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> I have a few general comments about the system. First, I like the
> idea of splitting the key information management from the communication
> management. That way people can choose their level of security, all
> the way up to one-time pads if they want.
I tried to make the system as modular as possible, so any part could be
improved or changed with minimal effects on the rest of the system.
> Dc-nets really eat up the bandwidth. Yanek estimates using 125
> kb per message sent! And having to send one-time key information
This is due to two factors. First, right now there is no way to specify
the size of a message. Every message is assumed to be 5K so bandwidth is
wasted for any message smaller than that. As I mentioned in "FUTURE
ENHANCEMENTS" section, I will make message size be part of the reservation
block structure, so small messages will be transferred more efficiently.
Second, I am using point-to-point transmission. When I want to broadcast
a message, I need to send it individually to each participant. Use of
a broadcast media such as ethernet multicast or satellite or radio will
dramatically decrease communications load.
> as you're doing that for this initial experiment, why not save yourself
> a lot of trouble. Just exchange an IDEA (or DES) seed, then cycle it
> repeatedly through IDEA (or DES), taking the low order bit or few bits
This is a good idea. I will do it this way unless anyone else can
see any problems with this.
> Another point is the amount of messaging people will do. I think the
> system should be enhanced to allow people to send and receive messages
> to/from non-DC-net participants.
If a broadcast system could be used, anyone that can receive the broadcast
will be able to reconstruct the messages, even if they are not participating
in the net. If this project works successfully, I will try it using usenet
as the medium. So anyone can scan alt.dcnets and get the message.
> and if so, something which just recognized a special message header and
> took it as "Request-Remailing-To:" should be easy to add. Likewise,
Yes it is easy to add. Eventually you will be able to request forwarding
to a mail address (or a mix-net remailer), an anonymous post to a usenet
newsgroup, or retransmission to another dc-net.
The only small problem is that everyone gets the message, and I don't want
the message sent out 15 times. So there must be some way to decide who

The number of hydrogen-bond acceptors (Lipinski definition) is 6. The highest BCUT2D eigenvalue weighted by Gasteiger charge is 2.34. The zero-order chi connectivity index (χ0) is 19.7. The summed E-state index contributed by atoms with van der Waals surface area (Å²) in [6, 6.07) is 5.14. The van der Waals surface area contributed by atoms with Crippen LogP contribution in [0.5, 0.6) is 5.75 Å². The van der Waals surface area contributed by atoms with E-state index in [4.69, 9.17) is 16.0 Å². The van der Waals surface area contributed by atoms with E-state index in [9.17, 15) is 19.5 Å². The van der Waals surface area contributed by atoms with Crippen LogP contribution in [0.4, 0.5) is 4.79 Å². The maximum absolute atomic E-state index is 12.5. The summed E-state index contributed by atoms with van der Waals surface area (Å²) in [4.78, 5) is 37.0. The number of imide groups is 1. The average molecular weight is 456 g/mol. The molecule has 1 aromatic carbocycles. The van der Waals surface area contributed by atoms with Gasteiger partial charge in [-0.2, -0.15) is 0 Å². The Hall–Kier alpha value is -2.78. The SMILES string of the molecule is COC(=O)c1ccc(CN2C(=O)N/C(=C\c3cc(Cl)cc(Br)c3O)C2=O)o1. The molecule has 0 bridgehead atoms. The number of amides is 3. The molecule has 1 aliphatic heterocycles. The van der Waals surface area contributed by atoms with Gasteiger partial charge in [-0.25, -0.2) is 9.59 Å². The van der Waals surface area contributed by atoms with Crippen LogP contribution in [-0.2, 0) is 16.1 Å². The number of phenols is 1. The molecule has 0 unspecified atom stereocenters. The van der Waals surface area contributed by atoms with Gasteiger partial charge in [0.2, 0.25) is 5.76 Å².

does the remailing. I could just have one person act as the forwarder,
but it would be more interesting (and harder to break) if the net somehow
dynamically assigned a random forwarder for each message.
> incoming messages to the Dc-net (which would be sent to some random
> person in the group) should be easily forwardable to the DC-net system
Yes. Mix-net remailers could also be participants in a dc-net, so a
message could be sent without anyone even knowing which remailer it
came from, for people that want untraceability but don't want to or can't
participate in a net themselves.
> from outside. I don't have a clear picture of the user interface from
> Yanek's description so I'm not sure how easy/hard these would be to do.
Very easy. To send out a message on a dc-net you just drop it into it's
outgoing directory, the next round it gets transmitted.
Any messages received are piped to "incoming" program in that dcnet's
directory. That program initially will just put the message in your
mailbox, but you can make it do anything, such as drop it in another
dc-net's incoming directory, or remail it, or post it somewhere.
> One other thing I'd mention: the mechanism of reserving a slot and then
> sending a message is discussed at some length in the Ph.D. thesis of
> Jurgen Bos. Tim May kindly sent me an excerpt from the thesis which
> included this discussion; I think it may have been part of the original
> cypherpunk meeting handout.
Can someone forward it to me?
> Yanek asks about sending encrypted traffic over amateur bands. This
> is definately illegal in the U.S. The reason is that the amateur bands
> can't be used for commercial purposes, so the FCC demands to be able
> to know everything that is being sent to make sure this rule is being
But the messages become public. Anyone can see what the message is, they
just can't see who it came from. If all messages are transmitted as
plaintext, it is fairly easy to see that no commercial traffic is occurring.
Yanek Martinson mthvax.cs.miami.edu!safe0!yanek uunet!medexam!yanek
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